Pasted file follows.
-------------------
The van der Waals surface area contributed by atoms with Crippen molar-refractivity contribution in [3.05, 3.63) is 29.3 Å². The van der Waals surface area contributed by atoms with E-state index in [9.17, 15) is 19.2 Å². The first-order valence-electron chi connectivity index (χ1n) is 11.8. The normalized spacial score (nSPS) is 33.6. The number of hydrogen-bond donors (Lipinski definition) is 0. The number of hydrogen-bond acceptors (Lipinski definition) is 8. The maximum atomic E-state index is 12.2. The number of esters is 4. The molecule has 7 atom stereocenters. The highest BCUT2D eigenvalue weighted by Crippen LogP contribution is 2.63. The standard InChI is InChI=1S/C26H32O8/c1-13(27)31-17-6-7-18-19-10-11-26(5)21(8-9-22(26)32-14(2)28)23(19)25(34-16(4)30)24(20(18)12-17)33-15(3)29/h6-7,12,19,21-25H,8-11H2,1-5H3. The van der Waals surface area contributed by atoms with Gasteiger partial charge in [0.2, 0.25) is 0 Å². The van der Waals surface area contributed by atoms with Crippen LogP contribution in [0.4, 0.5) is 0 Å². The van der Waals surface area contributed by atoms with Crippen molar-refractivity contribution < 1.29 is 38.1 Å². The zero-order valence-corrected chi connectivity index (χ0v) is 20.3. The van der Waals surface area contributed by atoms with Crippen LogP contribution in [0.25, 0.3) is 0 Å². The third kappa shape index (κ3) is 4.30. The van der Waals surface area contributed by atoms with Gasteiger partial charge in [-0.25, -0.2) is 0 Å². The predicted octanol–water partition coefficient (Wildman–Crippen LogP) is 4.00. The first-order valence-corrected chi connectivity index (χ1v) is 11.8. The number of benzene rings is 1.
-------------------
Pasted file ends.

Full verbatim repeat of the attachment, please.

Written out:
The van der Waals surface area contributed by atoms with Crippen molar-refractivity contribution in [3.05, 3.63) is 29.3 Å². The van der Waals surface area contributed by atoms with E-state index in [9.17, 15) is 19.2 Å². The first-order valence-electron chi connectivity index (χ1n) is 11.8. The normalized spacial score (nSPS) is 33.6. The number of hydrogen-bond donors (Lipinski definition) is 0. The number of hydrogen-bond acceptors (Lipinski definition) is 8. The maximum atomic E-state index is 12.2. The number of esters is 4. The molecule has 7 atom stereocenters. The highest BCUT2D eigenvalue weighted by Crippen LogP contribution is 2.63. The standard InChI is InChI=1S/C26H32O8/c1-13(27)31-17-6-7-18-19-10-11-26(5)21(8-9-22(26)32-14(2)28)23(19)25(34-16(4)30)24(20(18)12-17)33-15(3)29/h6-7,12,19,21-25H,8-11H2,1-5H3. The van der Waals surface area contributed by atoms with Gasteiger partial charge in [0.2, 0.25) is 0 Å². The van der Waals surface area contributed by atoms with Crippen LogP contribution in [0.4, 0.5) is 0 Å². The van der Waals surface area contributed by atoms with Crippen molar-refractivity contribution < 1.29 is 38.1 Å². The zero-order valence-corrected chi connectivity index (χ0v) is 20.3. The van der Waals surface area contributed by atoms with Crippen LogP contribution in [0.25, 0.3) is 0 Å². The third kappa shape index (κ3) is 4.30. The van der Waals surface area contributed by atoms with Gasteiger partial charge in [-0.25, -0.2) is 0 Å². The predicted octanol–water partition coefficient (Wildman–Crippen LogP) is 4.00. The first-order valence-corrected chi connectivity index (χ1v) is 11.8. The number of benzene rings is 1.